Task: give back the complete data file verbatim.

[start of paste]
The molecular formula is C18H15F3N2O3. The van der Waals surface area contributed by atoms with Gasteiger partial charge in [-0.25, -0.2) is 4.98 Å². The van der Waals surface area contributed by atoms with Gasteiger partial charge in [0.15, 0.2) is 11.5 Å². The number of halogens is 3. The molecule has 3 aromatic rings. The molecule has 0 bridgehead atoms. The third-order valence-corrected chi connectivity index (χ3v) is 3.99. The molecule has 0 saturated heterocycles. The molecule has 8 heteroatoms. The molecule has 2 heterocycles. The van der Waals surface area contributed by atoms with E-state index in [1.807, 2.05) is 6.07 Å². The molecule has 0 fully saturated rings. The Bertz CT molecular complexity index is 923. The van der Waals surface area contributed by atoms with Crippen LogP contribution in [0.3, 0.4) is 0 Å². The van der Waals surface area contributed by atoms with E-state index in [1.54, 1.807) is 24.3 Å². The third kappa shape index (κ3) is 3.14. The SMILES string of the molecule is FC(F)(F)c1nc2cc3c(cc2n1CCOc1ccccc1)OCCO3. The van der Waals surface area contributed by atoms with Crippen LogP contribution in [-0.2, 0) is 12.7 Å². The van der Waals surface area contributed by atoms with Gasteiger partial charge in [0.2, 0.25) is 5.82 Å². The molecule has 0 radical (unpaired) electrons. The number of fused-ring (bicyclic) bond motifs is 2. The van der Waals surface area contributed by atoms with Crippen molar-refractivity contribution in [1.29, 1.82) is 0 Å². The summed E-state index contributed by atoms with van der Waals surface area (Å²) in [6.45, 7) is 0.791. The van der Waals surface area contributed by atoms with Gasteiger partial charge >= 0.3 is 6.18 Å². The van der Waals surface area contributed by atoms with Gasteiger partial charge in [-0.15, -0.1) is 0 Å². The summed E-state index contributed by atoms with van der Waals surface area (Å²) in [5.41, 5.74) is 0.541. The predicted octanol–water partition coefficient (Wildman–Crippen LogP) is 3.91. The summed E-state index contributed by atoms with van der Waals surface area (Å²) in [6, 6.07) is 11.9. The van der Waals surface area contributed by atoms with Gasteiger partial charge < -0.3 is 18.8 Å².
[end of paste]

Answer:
The molecular formula is C18H15F3N2O3. The van der Waals surface area contributed by atoms with Gasteiger partial charge in [-0.25, -0.2) is 4.98 Å². The van der Waals surface area contributed by atoms with Gasteiger partial charge in [0.15, 0.2) is 11.5 Å². The number of halogens is 3. The molecule has 3 aromatic rings. The molecule has 0 bridgehead atoms. The third-order valence-corrected chi connectivity index (χ3v) is 3.99. The molecule has 0 saturated heterocycles. The molecule has 8 heteroatoms. The molecule has 2 heterocycles. The van der Waals surface area contributed by atoms with E-state index in [1.807, 2.05) is 6.07 Å². The molecule has 0 fully saturated rings. The Bertz CT molecular complexity index is 923. The van der Waals surface area contributed by atoms with Crippen LogP contribution in [0.3, 0.4) is 0 Å². The van der Waals surface area contributed by atoms with E-state index in [1.54, 1.807) is 24.3 Å². The third kappa shape index (κ3) is 3.14. The SMILES string of the molecule is FC(F)(F)c1nc2cc3c(cc2n1CCOc1ccccc1)OCCO3. The van der Waals surface area contributed by atoms with Crippen LogP contribution in [-0.2, 0) is 12.7 Å². The van der Waals surface area contributed by atoms with Gasteiger partial charge in [0.2, 0.25) is 5.82 Å². The molecule has 0 radical (unpaired) electrons. The number of fused-ring (bicyclic) bond motifs is 2. The van der Waals surface area contributed by atoms with Crippen molar-refractivity contribution in [1.29, 1.82) is 0 Å². The summed E-state index contributed by atoms with van der Waals surface area (Å²) in [6.45, 7) is 0.791. The van der Waals surface area contributed by atoms with Gasteiger partial charge >= 0.3 is 6.18 Å². The van der Waals surface area contributed by atoms with Gasteiger partial charge in [-0.15, -0.1) is 0 Å². The summed E-state index contributed by atoms with van der Waals surface area (Å²) in [5.41, 5.74) is 0.541. The predicted octanol–water partition coefficient (Wildman–Crippen LogP) is 3.91. The summed E-state index contributed by atoms with van der Waals surface area (Å²) in [6, 6.07) is 11.9. The van der Waals surface area contributed by atoms with Gasteiger partial charge < -0.3 is 18.8 Å².